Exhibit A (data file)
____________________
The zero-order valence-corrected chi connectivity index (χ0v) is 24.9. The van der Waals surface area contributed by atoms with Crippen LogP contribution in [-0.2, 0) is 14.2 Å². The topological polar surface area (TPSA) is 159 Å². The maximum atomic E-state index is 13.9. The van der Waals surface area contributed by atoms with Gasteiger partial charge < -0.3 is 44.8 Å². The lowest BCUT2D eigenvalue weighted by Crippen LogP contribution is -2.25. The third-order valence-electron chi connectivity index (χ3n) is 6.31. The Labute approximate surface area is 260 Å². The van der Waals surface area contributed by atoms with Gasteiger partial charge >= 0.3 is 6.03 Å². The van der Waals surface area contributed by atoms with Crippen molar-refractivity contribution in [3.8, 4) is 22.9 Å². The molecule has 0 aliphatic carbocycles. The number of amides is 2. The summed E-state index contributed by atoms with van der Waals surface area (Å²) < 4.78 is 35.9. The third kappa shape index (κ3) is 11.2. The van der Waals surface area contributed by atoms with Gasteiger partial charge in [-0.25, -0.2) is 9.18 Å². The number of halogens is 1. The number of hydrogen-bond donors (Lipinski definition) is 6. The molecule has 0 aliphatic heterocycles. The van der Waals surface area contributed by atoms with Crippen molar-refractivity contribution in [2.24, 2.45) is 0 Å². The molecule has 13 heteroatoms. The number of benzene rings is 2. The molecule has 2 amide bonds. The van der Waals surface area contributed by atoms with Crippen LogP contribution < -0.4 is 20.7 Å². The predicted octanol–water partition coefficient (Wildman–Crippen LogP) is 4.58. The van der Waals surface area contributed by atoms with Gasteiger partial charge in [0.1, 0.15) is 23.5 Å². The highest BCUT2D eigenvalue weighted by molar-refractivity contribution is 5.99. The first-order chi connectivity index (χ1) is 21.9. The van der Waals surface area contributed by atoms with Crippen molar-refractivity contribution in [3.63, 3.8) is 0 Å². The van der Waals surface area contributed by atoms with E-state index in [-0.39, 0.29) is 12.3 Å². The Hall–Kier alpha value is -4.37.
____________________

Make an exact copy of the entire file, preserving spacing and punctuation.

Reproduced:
The zero-order valence-corrected chi connectivity index (χ0v) is 24.9. The van der Waals surface area contributed by atoms with Crippen LogP contribution in [-0.2, 0) is 14.2 Å². The topological polar surface area (TPSA) is 159 Å². The maximum atomic E-state index is 13.9. The van der Waals surface area contributed by atoms with Gasteiger partial charge < -0.3 is 44.8 Å². The lowest BCUT2D eigenvalue weighted by Crippen LogP contribution is -2.25. The third-order valence-electron chi connectivity index (χ3n) is 6.31. The Labute approximate surface area is 260 Å². The van der Waals surface area contributed by atoms with Gasteiger partial charge >= 0.3 is 6.03 Å². The van der Waals surface area contributed by atoms with Crippen molar-refractivity contribution in [3.8, 4) is 22.9 Å². The molecule has 0 aliphatic carbocycles. The number of amides is 2. The summed E-state index contributed by atoms with van der Waals surface area (Å²) < 4.78 is 35.9. The third kappa shape index (κ3) is 11.2. The van der Waals surface area contributed by atoms with Gasteiger partial charge in [-0.25, -0.2) is 9.18 Å². The number of halogens is 1. The number of hydrogen-bond donors (Lipinski definition) is 6. The molecule has 0 aliphatic heterocycles. The van der Waals surface area contributed by atoms with Crippen molar-refractivity contribution in [2.24, 2.45) is 0 Å². The molecule has 13 heteroatoms. The number of benzene rings is 2. The molecule has 2 amide bonds. The van der Waals surface area contributed by atoms with Crippen LogP contribution < -0.4 is 20.7 Å². The predicted octanol–water partition coefficient (Wildman–Crippen LogP) is 4.58. The van der Waals surface area contributed by atoms with Gasteiger partial charge in [0.1, 0.15) is 23.5 Å². The highest BCUT2D eigenvalue weighted by molar-refractivity contribution is 5.99. The first-order chi connectivity index (χ1) is 21.9. The van der Waals surface area contributed by atoms with Crippen molar-refractivity contribution in [3.63, 3.8) is 0 Å². The van der Waals surface area contributed by atoms with E-state index in [-0.39, 0.29) is 12.3 Å². The Hall–Kier alpha value is -4.37.